The artwork is fairly good throughout, though there are some disappointing pieces that have a washed out look and what appears to be CGI derived imagery that doesn’t really fit. While the overall art is good it lacks cohesion. Love it or loathe it 3rd Edition had a consistent look to it ‘dungeonpunk’ while 4th Edition is a bit all over the place. The strongest theme to come through is one, again, of computer-gamey feel, a sort of pseudo-anime, pseudo-Warhammer/WoW effort of massive shoulder pads and even larger weapons. Otherwise the rest of the art seems a bit all over the place, technically good but a little schizophrenic.
The writing is fairly clear throughout but a problem I noticed was that things were introduced before they were defined so, for example, if you were reading off the power descriptions they might have a formula. 2 x [Q] + Snarf, but you don’t find out what the Q stands for or what a Snarf is until page two-hundred and twelve. On a first read through this lead to a sense of bewilderment and frustration, unable to understand quite what I was reading – and this for someone who has several systems all but memorised.
Another flaw I felt existed in the writing was that there was no attempt, not even a weak one really, to reconcile the rules with reality, or even game reality. Things work as they do because the rules say that they do and that’s pretty much it. As someone who values immersion while roleplaying I can’t help but feel that this will detract from that experience, and that’s not the only place it occurs. Throughout the game characters aren’t really treated as characters so much as playing pieces, arrays of powers and abilities rather than personalities. The roles are described, again, in MMO terms so you end up not so much creating the persona of Corvin Ravenfeather the half-elf rogue but rather your ‘Assasination/Damage specced Rogue’. While there are paragraphs here and there that encourage roleplaying the overall feel is more like a character card for playing Descent than an actual character role to get into.
The DMs guide is a triumph though, at least in writing. There’s great advice in there on player types and typical troubleshooting and it’s helpful without being patronising, something that occasionally shines through in the Player’s Guide. I particularly liked the boxed out hints and tips, which are very human comments from the developers that give you more of an insight and connection to the game than much else that’s present.
There’s no real setting to speak of, as such and while much is familiar much is also different, different gods for example and different races, but this comes more under discussion of the rules.
Over all I think the rules are an improvement and a clarification from third edition and they have been streamlined and simplified, at the basic level, by a great deal. I can see this speeding up play and making things much easier for the GM in particular – prepping monsters and encounters is now much faster, but all of this simplicity comes at a cost of depth. Where D&D was more like a bag of lego bricks before – a little crude but you could put it together any way you liked, now it’s more like a plastic model. The pieces go together certain ways and you’re told how it should be. Everything is channelled, quantified, laid out as to how it ‘should’ be and while you can fiddle around a bit you’re really only making cosmetic changes.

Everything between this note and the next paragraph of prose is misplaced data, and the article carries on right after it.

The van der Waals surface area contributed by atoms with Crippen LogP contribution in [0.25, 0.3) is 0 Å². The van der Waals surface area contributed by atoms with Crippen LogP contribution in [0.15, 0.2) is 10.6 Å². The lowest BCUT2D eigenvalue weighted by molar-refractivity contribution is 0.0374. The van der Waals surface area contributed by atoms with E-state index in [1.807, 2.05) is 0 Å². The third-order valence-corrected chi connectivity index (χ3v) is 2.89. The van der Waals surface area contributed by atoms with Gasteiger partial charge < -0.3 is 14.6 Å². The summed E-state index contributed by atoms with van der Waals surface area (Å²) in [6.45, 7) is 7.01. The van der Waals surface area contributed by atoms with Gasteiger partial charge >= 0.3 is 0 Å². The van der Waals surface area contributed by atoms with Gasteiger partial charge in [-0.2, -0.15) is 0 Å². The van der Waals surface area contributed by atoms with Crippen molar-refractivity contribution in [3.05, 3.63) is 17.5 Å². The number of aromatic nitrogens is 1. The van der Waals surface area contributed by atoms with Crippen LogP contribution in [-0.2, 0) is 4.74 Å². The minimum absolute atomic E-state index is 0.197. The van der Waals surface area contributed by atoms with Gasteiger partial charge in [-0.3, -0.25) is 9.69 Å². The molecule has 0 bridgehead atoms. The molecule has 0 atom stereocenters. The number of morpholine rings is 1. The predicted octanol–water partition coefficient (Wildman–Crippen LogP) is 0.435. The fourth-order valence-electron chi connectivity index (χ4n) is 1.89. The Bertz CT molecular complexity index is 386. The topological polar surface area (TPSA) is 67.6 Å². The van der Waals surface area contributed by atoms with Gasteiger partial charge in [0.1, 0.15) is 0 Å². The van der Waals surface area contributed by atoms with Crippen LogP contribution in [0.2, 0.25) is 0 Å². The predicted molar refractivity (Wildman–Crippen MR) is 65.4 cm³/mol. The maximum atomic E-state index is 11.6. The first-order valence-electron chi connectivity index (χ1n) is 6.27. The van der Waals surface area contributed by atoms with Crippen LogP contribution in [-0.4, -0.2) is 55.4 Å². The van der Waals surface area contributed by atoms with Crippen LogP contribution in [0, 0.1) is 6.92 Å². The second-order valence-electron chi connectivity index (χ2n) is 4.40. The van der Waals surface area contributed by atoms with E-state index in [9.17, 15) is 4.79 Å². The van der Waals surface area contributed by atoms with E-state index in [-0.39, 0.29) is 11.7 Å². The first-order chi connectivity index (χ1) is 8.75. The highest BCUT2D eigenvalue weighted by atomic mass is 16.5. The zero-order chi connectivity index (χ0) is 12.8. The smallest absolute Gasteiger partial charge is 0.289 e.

There is a massively heavy emphasis on miniatures and battlemats, though different parts of the book swing between saying their optional and implying that they’re essential. While one could easily enough convert the distances and areas back to feet rather than squares it is a pain in the arse to do so and a pain that they’re so heavily pushing the minis. I hate using minis and battlemats unless I’m war or skirmish gaming, I feel it detracts massively from the RP but I can see where the business decision comes in here, clearly the figures make the big bucks so anything that encourages their use has to be ‘good’. I disagree but then money talks in these instances.
Another thing that has effectively been lost is the capability to multiclass freely and easily. Now you spend feats to gain qualities from other classes but you are still pretty much stuck in your role and using these multiclass feats is ‘weak sauce’ compared to previous methods of doing so. While you can customise within your role and build to a couple of different specifications this felt stifling to my creativity when I was trying to create a character I really liked, especially at first level. Multiclassing was always an ad hoc solution to the problem of character customisation but it was still better than the solution being presented so on that score I’m not a happy bunny.